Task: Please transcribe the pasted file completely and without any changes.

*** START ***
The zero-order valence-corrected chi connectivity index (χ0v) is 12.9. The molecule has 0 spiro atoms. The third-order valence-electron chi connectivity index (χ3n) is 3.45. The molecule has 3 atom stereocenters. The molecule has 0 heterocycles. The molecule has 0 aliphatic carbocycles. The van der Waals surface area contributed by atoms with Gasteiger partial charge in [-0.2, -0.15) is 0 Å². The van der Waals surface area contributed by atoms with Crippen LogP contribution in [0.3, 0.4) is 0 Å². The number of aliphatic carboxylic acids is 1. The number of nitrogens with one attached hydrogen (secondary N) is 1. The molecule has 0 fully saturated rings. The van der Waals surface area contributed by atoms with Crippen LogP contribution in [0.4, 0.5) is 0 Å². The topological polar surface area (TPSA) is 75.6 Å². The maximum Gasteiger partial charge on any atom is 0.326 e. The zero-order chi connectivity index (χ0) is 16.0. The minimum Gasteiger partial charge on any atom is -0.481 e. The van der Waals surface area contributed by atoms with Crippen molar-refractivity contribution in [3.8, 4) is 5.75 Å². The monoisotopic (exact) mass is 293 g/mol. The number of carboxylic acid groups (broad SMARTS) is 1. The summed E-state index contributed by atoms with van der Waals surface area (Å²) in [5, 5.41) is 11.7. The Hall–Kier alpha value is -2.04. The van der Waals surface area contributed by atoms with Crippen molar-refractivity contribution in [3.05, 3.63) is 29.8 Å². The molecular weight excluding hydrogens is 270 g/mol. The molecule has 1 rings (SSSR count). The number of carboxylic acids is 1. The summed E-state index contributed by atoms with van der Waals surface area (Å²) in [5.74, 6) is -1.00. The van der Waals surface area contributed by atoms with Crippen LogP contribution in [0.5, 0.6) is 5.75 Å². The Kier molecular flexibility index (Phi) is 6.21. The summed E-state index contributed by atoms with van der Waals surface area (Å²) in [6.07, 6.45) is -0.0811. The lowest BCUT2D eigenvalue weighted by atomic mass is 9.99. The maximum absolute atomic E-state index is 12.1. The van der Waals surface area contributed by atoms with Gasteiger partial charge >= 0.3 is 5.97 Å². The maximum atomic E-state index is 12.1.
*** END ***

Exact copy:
The zero-order valence-corrected chi connectivity index (χ0v) is 12.9. The molecule has 0 spiro atoms. The third-order valence-electron chi connectivity index (χ3n) is 3.45. The molecule has 3 atom stereocenters. The molecule has 0 heterocycles. The molecule has 0 aliphatic carbocycles. The van der Waals surface area contributed by atoms with Gasteiger partial charge in [-0.2, -0.15) is 0 Å². The van der Waals surface area contributed by atoms with Crippen LogP contribution in [0.3, 0.4) is 0 Å². The number of aliphatic carboxylic acids is 1. The number of nitrogens with one attached hydrogen (secondary N) is 1. The molecule has 0 fully saturated rings. The van der Waals surface area contributed by atoms with Crippen LogP contribution in [0.4, 0.5) is 0 Å². The topological polar surface area (TPSA) is 75.6 Å². The maximum Gasteiger partial charge on any atom is 0.326 e. The zero-order chi connectivity index (χ0) is 16.0. The minimum Gasteiger partial charge on any atom is -0.481 e. The van der Waals surface area contributed by atoms with Crippen molar-refractivity contribution in [3.8, 4) is 5.75 Å². The monoisotopic (exact) mass is 293 g/mol. The number of carboxylic acid groups (broad SMARTS) is 1. The summed E-state index contributed by atoms with van der Waals surface area (Å²) in [5, 5.41) is 11.7. The Hall–Kier alpha value is -2.04. The van der Waals surface area contributed by atoms with Crippen molar-refractivity contribution in [3.05, 3.63) is 29.8 Å². The molecular weight excluding hydrogens is 270 g/mol. The molecule has 1 rings (SSSR count). The number of carboxylic acids is 1. The summed E-state index contributed by atoms with van der Waals surface area (Å²) in [5.74, 6) is -1.00. The van der Waals surface area contributed by atoms with Crippen LogP contribution in [0.5, 0.6) is 5.75 Å². The Kier molecular flexibility index (Phi) is 6.21. The summed E-state index contributed by atoms with van der Waals surface area (Å²) in [6.07, 6.45) is -0.0811. The lowest BCUT2D eigenvalue weighted by atomic mass is 9.99. The maximum absolute atomic E-state index is 12.1. The van der Waals surface area contributed by atoms with Gasteiger partial charge >= 0.3 is 5.97 Å². The maximum atomic E-state index is 12.1.